We show that there exists a threshold function for the property "\(\mathcal{A}^m\) contains a non-trivial solution of \(M\cdot \textbf{x}=\textbf{0}\)" where \(\mathcal{A}\) is a random set. This threshold function depends on a parameter maximized over all subsystems, a notion previously introduced by Rödl and Ruciński. The talk will contain a formal definition of trivial solutions for any combinatorial structure, extending a previous definition by Ruzsa. Furthermore, we will study the behavior of the distribution of the number of non-trivial solutions in the threshold scale. We show that it converges to a Poisson distribution whose parameter depends on the volumes of certain convex polytopes arising from the linear system under study as well as the symmetry inherent in the structures, which we formally define and characterize.

Joint work with Juanjo Rué and Ana Zumalacárregui.

Conferences and Workshops

2022

September 2022   Wőrkshop on Open Problems in Combinatorics and Graph Theory, Wilhelsmaue

July 2022   GAPCOMB Workshop, Montserrat

July 2022Discrete Mathematics Days, Santander  


2021

September 2020EUROCOMB 2021, Barcelona

September 2021   Wőrkshop on Open Problems in Combinatorics and Graph Theory, Wilhelsmaue


2019

October 2019Growth in Finite and Infinite Groups, Oberwolfach

September 2019   Wőrkshop on Open Problems in Combinatorics and Graph Theory, Wilhelsmaue

June 2019   GAPCOMB Workshop, Campelles

June 2019Postgraduate Combinatorial Conference, Oxford

May 2019One-Day Meeting in Combinatorics, Oxford


2018

September 2018   Wőrkshop on Open Problems in Combinatorics and Graph Theory, Wilhelsmaue

June 2018Discrete Mathematics Days, Sevilla

May 2018Combinatorial and Additive Number Theory Conference, New York

May 2018Georgia Discrete Analysis Conference, Athens

March 2018Graphs and Randomness, Rio de Janeiro


2017

October 2017BMS-BGSMath Junior Meeting, Barcelona

September 2017   Wőrkshop on Open Problems in Combinatorics and Graph Theory, Wilhelsmaue

September 2017The Music of Numbers, Madrid

June 2017Interactions with Combinatorics, Birmingham

May – June 2017Random Discrete Structures, Barcelona

April – May 2017Interactions of harmonic analysis, combinatorics and number theory, Barcelona

March 2017FUB-TAU Joint Workshop, Tel Aviv

January 2017SODA17, ANALCO17 and ALENEX17, Barcelona


2016

September 2016   Wőrkshop on Open Problems in Combinatorics and Graph Theory, Wilhelsmaue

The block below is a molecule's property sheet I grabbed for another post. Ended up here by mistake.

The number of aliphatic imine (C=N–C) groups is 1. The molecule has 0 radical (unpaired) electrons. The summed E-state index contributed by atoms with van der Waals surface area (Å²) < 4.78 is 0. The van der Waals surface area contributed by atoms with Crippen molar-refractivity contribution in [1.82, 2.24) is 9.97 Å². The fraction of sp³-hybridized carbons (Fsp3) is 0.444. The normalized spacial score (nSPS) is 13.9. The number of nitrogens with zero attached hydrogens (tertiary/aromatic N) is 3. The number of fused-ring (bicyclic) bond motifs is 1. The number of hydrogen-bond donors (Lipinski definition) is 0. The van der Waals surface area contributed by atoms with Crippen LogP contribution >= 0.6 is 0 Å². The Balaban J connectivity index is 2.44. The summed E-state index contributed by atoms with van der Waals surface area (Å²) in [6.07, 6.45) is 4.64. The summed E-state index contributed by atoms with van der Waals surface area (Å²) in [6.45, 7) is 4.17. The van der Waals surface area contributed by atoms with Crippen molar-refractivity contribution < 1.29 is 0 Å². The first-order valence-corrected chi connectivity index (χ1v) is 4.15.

July 2016Symposium Diskrete Mathematik, Berlin

July 2016Discrete Mathematics Days Barcelona, Barcelona

February 2016PosGames2016, Berlin

January 2016Combinatorial and Additive Number Theory, Graz


2014 – 2015

September 2015Cargèse Fall School on Random Graphs

September 2015   Wőrkshop on Open Problems in Combinatorics and Graph Theory, Vysoká Lípa

May 2015Berlin-Poznan-Hamburg Seminar: 20th Anniversary, Berlin

October 2014Methods in Discrete Structures Block Course: Towards the Polynomial Freĭman-Ruzsa Conjecture, Berlin

Teaching

at Universitat Politècnica de Catalunya

Autumn 2018   Tutor for Discrete Mathematics and Optimization

Autumn 2017   Tutor for Discrete Mathematics and Optimization


at Freie Universität Berlin

Winter 2013/14   Tutor for Analysis I

Summer 2012   Tutor for Analysis II

Summer 2011   Tutor for Analysis I

Education
June 2020  Ph.D. in Applied Mathematics at Universitat Politècnica de Catalunya   PDF

March 2015  Master of Science at Freie Universität Berlin

I wrote my master thesis on Approximating Primitive Integrals and Aircraft Performance (09/2014 - 03/2015) in the area of Graph Theory and Optimization under the supervision of Prof. Dr. Ralf Borndörfer. The research was part of the Flight Trajectory Optimization on Airway Networks project at the Zuse-Institute Berlin (ZIB). The main industry partner of this project is Lufthansa Systems Frankfurt. Furthermore it is part of the joint project E-Motion - Energieeffiziente Mobilität which is funded by the German Ministry of Education and Research (BMBF).During the course of my research I was employed as a student research assistant at the ZIB (05/2014 - 03/2015).

September 2012  Bachelor of Science at Freie Universität Berlin

I wrote my bachelor thesis on Numerical Pricing of Financial Derivatives (06/2012 - 09/2012) under the supervision of Prof. Dr. Carsten Hartmann.

Juni 2009  Abitur at Canisius-Kolleg Berlin

Fun Stuff

Some research related posters I have designed: